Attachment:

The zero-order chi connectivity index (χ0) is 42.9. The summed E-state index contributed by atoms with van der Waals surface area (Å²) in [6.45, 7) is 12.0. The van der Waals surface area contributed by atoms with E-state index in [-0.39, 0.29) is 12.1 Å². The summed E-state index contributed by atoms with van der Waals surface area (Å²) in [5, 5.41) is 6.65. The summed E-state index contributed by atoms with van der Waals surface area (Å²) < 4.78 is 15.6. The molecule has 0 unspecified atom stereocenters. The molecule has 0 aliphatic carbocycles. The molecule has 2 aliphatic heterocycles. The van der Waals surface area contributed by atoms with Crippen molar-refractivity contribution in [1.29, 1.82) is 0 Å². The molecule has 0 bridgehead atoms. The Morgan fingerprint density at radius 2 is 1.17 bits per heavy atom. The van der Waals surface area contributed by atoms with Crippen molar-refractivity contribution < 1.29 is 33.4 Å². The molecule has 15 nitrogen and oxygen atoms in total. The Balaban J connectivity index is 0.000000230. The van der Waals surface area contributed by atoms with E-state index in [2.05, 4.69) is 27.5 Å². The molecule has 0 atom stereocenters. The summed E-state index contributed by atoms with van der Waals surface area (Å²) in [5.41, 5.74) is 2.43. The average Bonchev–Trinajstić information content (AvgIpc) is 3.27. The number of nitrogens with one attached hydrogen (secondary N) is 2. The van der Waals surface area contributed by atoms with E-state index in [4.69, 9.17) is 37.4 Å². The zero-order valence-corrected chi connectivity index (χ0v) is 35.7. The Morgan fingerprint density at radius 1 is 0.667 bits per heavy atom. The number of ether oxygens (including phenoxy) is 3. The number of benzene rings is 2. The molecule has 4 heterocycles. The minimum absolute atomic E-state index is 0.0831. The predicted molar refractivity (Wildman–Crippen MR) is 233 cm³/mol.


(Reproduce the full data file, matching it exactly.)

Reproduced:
The zero-order chi connectivity index (χ0) is 42.9. The summed E-state index contributed by atoms with van der Waals surface area (Å²) in [6.45, 7) is 12.0. The van der Waals surface area contributed by atoms with E-state index in [-0.39, 0.29) is 12.1 Å². The summed E-state index contributed by atoms with van der Waals surface area (Å²) in [5, 5.41) is 6.65. The summed E-state index contributed by atoms with van der Waals surface area (Å²) < 4.78 is 15.6. The molecule has 0 unspecified atom stereocenters. The molecule has 0 aliphatic carbocycles. The molecule has 2 aliphatic heterocycles. The van der Waals surface area contributed by atoms with Crippen molar-refractivity contribution in [1.29, 1.82) is 0 Å². The molecule has 0 bridgehead atoms. The Morgan fingerprint density at radius 2 is 1.17 bits per heavy atom. The van der Waals surface area contributed by atoms with Crippen molar-refractivity contribution < 1.29 is 33.4 Å². The molecule has 15 nitrogen and oxygen atoms in total. The Balaban J connectivity index is 0.000000230. The van der Waals surface area contributed by atoms with E-state index in [2.05, 4.69) is 27.5 Å². The molecule has 0 atom stereocenters. The summed E-state index contributed by atoms with van der Waals surface area (Å²) in [5.41, 5.74) is 2.43. The average Bonchev–Trinajstić information content (AvgIpc) is 3.27. The number of nitrogens with one attached hydrogen (secondary N) is 2. The van der Waals surface area contributed by atoms with E-state index in [4.69, 9.17) is 37.4 Å². The zero-order valence-corrected chi connectivity index (χ0v) is 35.7. The Morgan fingerprint density at radius 1 is 0.667 bits per heavy atom. The number of ether oxygens (including phenoxy) is 3. The number of benzene rings is 2. The molecule has 4 heterocycles. The minimum absolute atomic E-state index is 0.0831. The predicted molar refractivity (Wildman–Crippen MR) is 233 cm³/mol.